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Volume 31, Issue 4

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Tuesday, 11 September 2018 14:34

The ‘why’ and ‘how’ of writing incident management objectives

Writing incident management objectives is an art that needs to be taught and practised and should be included as an aspect of business continuity exercises. In this article Charlie Maclean Bristol shares some advice on the subject.

During an incident, it is seemingly obvious that your objective is to solve the problem and return the organization back to normal as quickly as possible. This is possible in some incidents, but in many circumstances the organization may be changed by the incident and when the incident has been resolved, the organization may not be the same as it was before the incident began. Some incidents may be so catastrophic that the objective may just be for the organization to survive!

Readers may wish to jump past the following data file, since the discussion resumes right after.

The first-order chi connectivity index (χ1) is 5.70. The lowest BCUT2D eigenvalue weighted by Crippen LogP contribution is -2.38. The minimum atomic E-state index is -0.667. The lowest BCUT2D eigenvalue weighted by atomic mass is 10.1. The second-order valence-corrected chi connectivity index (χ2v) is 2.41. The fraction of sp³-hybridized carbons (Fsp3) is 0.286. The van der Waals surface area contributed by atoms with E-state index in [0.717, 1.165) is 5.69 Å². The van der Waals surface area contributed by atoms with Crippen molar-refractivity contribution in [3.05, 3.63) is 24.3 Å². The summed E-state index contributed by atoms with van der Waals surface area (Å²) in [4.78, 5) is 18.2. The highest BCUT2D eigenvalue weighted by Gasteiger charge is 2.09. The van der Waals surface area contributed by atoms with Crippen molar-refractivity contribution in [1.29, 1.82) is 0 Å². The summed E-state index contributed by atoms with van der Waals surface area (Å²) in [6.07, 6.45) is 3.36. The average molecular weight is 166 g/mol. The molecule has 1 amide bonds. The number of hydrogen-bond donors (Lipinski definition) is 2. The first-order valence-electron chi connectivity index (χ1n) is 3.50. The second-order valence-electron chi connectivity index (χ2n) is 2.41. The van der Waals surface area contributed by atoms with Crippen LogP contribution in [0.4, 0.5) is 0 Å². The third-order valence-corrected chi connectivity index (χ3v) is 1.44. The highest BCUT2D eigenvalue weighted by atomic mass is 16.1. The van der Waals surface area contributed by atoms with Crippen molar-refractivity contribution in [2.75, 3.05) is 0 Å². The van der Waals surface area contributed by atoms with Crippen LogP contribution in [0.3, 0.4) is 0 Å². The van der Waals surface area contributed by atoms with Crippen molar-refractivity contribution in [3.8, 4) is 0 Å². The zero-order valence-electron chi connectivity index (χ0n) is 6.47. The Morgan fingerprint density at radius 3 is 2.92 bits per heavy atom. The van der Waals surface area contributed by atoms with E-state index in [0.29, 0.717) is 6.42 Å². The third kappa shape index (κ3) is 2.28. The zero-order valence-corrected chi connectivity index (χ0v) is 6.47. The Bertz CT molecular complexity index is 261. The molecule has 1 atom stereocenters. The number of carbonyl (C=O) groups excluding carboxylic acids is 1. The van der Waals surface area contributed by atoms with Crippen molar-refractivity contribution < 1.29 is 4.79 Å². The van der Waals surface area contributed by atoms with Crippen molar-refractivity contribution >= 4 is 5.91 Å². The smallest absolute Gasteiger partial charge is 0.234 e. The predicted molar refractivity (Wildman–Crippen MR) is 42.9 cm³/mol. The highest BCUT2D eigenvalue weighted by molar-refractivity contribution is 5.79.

If we look at the ongoing high-profile TSB incident, where the bank locked a large number of their customers out of their accounts during a botched upgrade, they have lost customers and their reputation has suffered greatly. When the incident is finally over, they will be a different organization with less customers, so the objective to return to where they were prior to the incident is not achievable for them. Success for them and their incident’s objective could be, for example to retain 70 percent of their customers and to minimise the regulatory fine after the event

For each incident, once the organization is able to understand the extent of the issue, top management or the strategic team should write an overall objective for what the organization is trying to achieve during their response. Another way to look at this is to try and determine ‘what success looks like’.